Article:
|Publication number||US5164848 A|
|Application number||US 07/603,930|
|Publication date||Nov 17, 1992|
|Filing date||Oct 26, 1990|
|Priority date||Nov 3, 1989|
|Also published as||EP0426497A2, EP0426497A3|
|Publication number||07603930, 603930, US 5164848 A, US 5164848A, US-A-5164848, US5164848 A, US5164848A|
|Inventors||Kenneth Firth, Roger M. Langdon|
|Original Assignee||Gec Marconi Limited|
|Export Citation||BiBTeX, EndNote, RefMan|
|Patent Citations (12), Non-Patent Citations (4), Referenced by (88), Classifications (22), Legal Events (6)|
|External Links: USPTO, USPTO Assignment, Espacenet|
The invention relates to helmet mounted displays.
Helmet mounted displays consist of a display which is attached to a helmet, so as to be visible to a person e.g. a pilot, wearing the helmet. Current helmet displays generally rely on high resolution CRTS (cathode ray tubes), the images on the CRT screen being imaged by conventional optical elements and eyepieces, and as a consequence are bulky and heavy.
It is known to mount the CRT remote from the helmet and conduct an image of the CRT screen to the helmet via a light path comprising a bundle of optical fibres, the helmet incorporating conventional optics to produce an image which the user can see. However, the bundle of optical fibres required to implement this is relatively bulky and expensive. It is also known to replace conventional optics with holographic elements, thereby reducing weight and bulk: however, such holographic elements suffer unacceptable degrees of optical dispersion when used in conjunction with CRTs.
It is known from UK patent 1423947 to provide a head-up display for an aircraft in which the windscreen of the aircraft comprises a holographic reflector. The pilot views a liquid crystal display via this holographic reflector and a relay lens. This prior art is bulky and is unsuitable for mounting directly on a helmet.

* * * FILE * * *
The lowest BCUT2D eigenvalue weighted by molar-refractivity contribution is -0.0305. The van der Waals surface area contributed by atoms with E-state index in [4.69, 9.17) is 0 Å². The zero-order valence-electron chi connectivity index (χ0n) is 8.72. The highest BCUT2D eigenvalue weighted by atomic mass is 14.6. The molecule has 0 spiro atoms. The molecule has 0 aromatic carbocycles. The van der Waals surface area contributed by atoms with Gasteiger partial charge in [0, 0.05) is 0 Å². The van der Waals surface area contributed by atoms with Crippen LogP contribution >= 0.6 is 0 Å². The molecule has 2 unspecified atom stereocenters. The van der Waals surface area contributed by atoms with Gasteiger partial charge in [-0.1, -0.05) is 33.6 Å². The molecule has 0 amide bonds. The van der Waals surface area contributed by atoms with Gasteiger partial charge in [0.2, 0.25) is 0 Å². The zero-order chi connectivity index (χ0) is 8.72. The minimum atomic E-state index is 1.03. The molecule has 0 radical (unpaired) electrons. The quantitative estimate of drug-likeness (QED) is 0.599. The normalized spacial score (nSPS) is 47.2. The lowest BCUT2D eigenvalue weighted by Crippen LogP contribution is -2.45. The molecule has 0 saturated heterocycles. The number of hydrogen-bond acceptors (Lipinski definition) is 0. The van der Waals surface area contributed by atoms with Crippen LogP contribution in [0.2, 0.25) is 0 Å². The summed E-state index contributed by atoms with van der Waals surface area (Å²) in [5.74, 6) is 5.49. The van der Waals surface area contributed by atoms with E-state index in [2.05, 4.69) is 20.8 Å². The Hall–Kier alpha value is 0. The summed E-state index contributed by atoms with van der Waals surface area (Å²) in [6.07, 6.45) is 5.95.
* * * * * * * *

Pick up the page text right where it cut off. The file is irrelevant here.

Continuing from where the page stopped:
It is known from U.S. Pat. No. 4,361,384 to provide a helmet-mounted display arrangement in which an image is viewed via an optical path which includes reflection by a holographic reflector disposed on the visor of a helmet worn by the viewer. In this prior art the image is produced by means of a relatively low-power flat panel display and an image intensifier.
The present invention provides a display assembly suitable for mounting on a helmet in which the display assembly is formed by a spacial light modulator capable of being illuminated by a source of laser light, an optical system comprising at least one holographic element for forming an image of the said display, and an optical path between the spatial light modulator and the source of laser light, the optical path comprising a single optical fibre.
The use of a spatial light modulator illuminated by a laser as the display enables holographic elements to be used in the optical system.
The image producing system may include a holographic collimator. The spatial light modulator may comprise an electrically addressable spatial light modulator. The spatial light modulator may be illuminated by laser light. The optical fibre may be provided with a mode scrambler.
Further aspects of the invention will now be described by way of example with reference to the drawings in which:
FIG. 1 shows a first embodiment of a helmet-mounted display assembly in accordance with the invention;
FIG. 2 shows a second embodiment of a helmet-mounted display assembly in accordance with the invention; and